NBA: Sitting bull: The Lakers need a lot more from the bench to win series
By Bill Plaschke
Los Angeles Times
PHOENIX — It was playoff basketball reduced to maddening math.
The Phoenix Suns stormed through Tuesday's Game 4 of the Western Conference finals with 10 players.
The Lakers staggered around with six.
The Suns were like a joyful college team, everyone playing, everyone scoring, the sidelines dancing.
The Lakers were like a somber high school team with one star and five kids from shop class.
"They had 10 guys involved out there, we had about half that," said the Lakers' Lamar Odom, shaking his head. "They had help from all over the place, and we didn't."
Do the numbers. Tie the series. The Suns rolled the Lakers, 115-106, to even the shindig at two games apiece and send this flying circus back to Staples Center for a pivotal Game 5 on Thursday.
It's not trigonometry. If the Lakers don't equal the Suns in bodies, they will soon be minus a second consecutive championship.
"We've got to cut that stuff out," said Kobe Bryant.
Bryant scored a brilliant 38 points before eventually losing his lift to exhaustion. He was exhausted because he had to play nearly 45 minutes because he just didn't have any help from his cheerleaders.
The Suns' bench outscored the Lakers' bench, 54-20. The Suns' bench outrebounded the Lakers' bench, 23-11. The Suns' bench made nine three-point shots, the Lakers' bench made two.
"These guys are the defending champions, they are not going to give you anything, you've got to take it," said Suns sub Jared Dudley. "Tonight we took it."
Took it when the Lakers weren't looking, took it with unsuspecting guys sitting around in oversized sweats and blank stares, took it so stunningly that US Airways Center rocked in surprise.
It was about Channing Frye breaking an 0-for-18 streak by throwing down threes and pumping up fists. It was about Dudley bouncing upcourt and screaming downcourt. It was about Goran Dragic spinning through a defense filled with stationary starters. It was about Leandro Barbosa filling the gym with the trademark "beep-beep" that is played on the loudspeaker with each of his roadrunner scoring sprints.
And then there was Louis Amundson. Who is Louis Amundson? I think he's that guy with the blond hair bunched into a pony tail. Whoever he is, after the game he showed himself to be the master of understatement.
"We had a lot of energy, we went on a little run," he said after outrebounding the Lakers, 6-5, by himself in the fourth quarter.
A lot of energy? A little run? In the second quarter, the Suns' bench scored 30 points in giving them a nine-point halftime lead. In the fourth quarter, the Suns' bench scored 18 points in giving them the victory.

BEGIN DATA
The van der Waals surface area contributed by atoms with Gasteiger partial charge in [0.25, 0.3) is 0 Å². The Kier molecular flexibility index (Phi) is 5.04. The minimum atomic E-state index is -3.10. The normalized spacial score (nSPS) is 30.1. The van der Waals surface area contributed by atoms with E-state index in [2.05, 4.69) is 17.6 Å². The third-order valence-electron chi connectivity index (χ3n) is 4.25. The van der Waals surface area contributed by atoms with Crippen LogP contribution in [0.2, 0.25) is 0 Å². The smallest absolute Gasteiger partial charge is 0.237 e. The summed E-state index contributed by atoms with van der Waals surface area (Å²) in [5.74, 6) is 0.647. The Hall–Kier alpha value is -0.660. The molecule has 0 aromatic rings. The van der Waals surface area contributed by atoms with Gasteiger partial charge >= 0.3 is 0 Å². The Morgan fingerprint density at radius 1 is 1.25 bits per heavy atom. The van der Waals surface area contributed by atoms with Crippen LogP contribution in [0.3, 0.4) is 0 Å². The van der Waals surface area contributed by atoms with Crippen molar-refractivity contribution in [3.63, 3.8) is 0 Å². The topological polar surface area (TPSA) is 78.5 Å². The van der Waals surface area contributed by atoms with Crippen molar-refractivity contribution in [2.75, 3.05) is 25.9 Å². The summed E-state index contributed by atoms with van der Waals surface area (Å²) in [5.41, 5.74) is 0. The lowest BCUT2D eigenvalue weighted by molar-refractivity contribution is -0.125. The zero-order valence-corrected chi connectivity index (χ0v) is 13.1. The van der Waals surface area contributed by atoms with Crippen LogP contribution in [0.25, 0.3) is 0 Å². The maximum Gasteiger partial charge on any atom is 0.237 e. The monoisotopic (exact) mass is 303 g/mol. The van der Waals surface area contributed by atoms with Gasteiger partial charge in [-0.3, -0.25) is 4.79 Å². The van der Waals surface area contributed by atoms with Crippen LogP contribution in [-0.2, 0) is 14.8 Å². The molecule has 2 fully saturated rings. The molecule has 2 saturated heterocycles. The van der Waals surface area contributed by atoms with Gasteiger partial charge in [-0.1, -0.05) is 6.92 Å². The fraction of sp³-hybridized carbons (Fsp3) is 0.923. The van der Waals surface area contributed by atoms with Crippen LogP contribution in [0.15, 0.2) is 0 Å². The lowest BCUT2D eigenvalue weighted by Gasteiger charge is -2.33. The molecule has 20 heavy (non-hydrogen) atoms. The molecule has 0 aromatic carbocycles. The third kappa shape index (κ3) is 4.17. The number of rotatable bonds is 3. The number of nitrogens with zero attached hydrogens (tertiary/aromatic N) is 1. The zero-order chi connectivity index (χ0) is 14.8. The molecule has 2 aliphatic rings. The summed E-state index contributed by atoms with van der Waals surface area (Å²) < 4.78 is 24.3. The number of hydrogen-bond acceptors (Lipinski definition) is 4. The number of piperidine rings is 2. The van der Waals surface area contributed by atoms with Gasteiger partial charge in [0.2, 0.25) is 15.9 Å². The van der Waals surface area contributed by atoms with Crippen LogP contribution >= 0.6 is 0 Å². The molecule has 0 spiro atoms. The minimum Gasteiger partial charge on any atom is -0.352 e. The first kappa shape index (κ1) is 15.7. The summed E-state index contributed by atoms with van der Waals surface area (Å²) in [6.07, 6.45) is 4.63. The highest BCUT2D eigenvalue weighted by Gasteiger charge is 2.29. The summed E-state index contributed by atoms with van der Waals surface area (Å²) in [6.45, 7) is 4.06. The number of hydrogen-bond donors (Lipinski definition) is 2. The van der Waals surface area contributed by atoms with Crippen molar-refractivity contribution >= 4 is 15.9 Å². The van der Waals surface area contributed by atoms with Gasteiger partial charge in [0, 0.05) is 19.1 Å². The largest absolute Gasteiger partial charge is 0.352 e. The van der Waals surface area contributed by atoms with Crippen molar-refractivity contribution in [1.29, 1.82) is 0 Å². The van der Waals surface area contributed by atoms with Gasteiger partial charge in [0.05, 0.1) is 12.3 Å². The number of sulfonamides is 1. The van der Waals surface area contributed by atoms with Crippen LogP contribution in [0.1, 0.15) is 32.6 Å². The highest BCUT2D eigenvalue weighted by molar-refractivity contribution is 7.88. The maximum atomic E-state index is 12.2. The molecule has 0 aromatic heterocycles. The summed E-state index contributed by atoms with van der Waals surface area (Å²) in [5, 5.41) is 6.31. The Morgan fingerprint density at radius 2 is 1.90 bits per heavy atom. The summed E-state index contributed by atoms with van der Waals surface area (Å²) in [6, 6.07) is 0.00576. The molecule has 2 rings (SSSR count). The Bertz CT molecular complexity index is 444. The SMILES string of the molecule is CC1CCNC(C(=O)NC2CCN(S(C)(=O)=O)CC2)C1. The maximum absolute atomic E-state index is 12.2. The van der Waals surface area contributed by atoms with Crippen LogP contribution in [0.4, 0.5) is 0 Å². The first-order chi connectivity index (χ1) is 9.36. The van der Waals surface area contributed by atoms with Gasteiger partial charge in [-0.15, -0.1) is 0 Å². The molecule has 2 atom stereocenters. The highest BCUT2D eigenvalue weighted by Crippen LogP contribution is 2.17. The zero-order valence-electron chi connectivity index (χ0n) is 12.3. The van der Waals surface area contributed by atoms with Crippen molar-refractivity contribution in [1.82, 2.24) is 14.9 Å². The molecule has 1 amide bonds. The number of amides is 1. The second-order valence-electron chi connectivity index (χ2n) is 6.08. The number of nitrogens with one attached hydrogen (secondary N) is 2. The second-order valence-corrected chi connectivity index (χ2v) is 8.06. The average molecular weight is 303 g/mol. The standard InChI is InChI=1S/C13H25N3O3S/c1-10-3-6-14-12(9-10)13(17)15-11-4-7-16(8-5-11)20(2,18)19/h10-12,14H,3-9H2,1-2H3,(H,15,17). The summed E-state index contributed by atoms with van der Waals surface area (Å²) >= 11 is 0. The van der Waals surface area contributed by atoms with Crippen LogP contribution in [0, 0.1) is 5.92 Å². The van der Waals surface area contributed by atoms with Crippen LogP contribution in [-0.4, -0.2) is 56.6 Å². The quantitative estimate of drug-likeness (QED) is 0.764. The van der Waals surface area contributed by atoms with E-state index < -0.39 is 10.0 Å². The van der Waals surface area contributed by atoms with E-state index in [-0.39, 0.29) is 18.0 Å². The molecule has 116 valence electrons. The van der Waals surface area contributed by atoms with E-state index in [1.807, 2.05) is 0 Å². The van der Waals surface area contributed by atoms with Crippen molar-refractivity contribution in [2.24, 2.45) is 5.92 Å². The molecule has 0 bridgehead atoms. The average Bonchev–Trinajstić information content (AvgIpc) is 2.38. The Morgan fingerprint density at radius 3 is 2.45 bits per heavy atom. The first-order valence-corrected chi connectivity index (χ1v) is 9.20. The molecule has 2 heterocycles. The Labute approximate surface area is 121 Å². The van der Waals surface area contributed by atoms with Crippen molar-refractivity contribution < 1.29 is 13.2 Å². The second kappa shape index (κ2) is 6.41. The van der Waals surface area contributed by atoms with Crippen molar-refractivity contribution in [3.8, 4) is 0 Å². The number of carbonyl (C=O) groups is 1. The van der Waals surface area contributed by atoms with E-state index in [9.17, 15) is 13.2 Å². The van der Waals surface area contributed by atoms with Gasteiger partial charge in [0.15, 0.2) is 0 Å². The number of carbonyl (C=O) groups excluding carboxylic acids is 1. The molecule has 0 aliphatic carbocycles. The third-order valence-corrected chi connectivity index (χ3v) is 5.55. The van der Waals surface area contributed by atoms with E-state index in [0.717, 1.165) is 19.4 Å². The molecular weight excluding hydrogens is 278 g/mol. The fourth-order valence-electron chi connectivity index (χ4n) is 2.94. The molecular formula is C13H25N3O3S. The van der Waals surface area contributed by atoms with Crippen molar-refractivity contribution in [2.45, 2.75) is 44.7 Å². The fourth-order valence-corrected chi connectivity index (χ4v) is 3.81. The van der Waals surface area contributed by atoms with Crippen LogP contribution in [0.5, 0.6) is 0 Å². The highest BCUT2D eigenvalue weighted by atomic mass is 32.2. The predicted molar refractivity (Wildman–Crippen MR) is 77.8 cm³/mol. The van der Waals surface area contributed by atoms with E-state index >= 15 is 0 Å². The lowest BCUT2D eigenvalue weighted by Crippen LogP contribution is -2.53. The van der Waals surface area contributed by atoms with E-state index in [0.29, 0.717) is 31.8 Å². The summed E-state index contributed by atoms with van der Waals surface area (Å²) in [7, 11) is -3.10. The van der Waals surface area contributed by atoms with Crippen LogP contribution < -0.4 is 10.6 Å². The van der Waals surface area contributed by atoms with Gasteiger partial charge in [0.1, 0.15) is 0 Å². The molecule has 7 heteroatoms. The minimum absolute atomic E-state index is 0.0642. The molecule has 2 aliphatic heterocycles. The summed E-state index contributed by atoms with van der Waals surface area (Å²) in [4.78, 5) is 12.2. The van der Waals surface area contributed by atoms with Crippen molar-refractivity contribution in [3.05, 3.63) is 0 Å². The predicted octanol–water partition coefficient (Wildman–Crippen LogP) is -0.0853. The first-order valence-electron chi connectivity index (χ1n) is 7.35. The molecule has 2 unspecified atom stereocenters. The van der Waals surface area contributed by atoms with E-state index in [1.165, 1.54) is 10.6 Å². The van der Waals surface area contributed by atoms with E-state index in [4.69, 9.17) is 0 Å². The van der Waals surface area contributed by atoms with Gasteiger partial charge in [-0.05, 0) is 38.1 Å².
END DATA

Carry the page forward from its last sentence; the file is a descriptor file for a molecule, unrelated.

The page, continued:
The Suns' bench was so powerful, it even outplayed the Lakers' starters throughout much of that fourth quarter, Suns Coach Alvin Gentry refusing to sub for the subs, rubbing it in the Lakers' bloodied nose.
The Lakers' bench was so invisible, only Lamar Odom made more than one basket or had more than one rebound in the game.
Talk about a depth charge.
"It's hard to win like this," said Odom. "Everybody who played for them contributed. Everyone who played for us didn't."
Remember The Bench Mob? That group that, two years ago, helped inspire the team to the NBA Finals? This is now the Bench Robbed, the reserves proving themselves capable of being pilfered and mugged while the starters stick their heads under towels and roll their eyes.
Sasha Vujacic has disappeared beneath a sprained ankle, while Luke Walton and Jordan Farmar have seemed to finally wear out their welcome. On this bench, the only scoring impact comes from Odom, and you know how unpredictable he can be. The only energy impact comes from Shannon Brown and, well, you can only dunk so many times.
Odom had a double-double on Tuesday, but took some real dumb shots and was often beaten defensively. Brown and Farmar, meanwhile, combined to go two for 12, while Walton was on the court for fewer than three minutes.
The Lakers showed last year that you can win a title without a deep bench. But Bryant and Derek Fisher are now running with more miles, and Andrew Bynum is running with one leg, and more is needed.
"We have to take things away from people, and we're not doing that," Odom said.
Can the Suns now take this series? I still say no. The Suns still have to win one game at Staples Center, where this current Lakers core group has been almost unbeatable over the last three postseasons, going 28-3 including a current roll of 10 consecutive victories.
But let Game 4 serve a Lakers warning as certain as it is curious.
They can't soar without those who sit.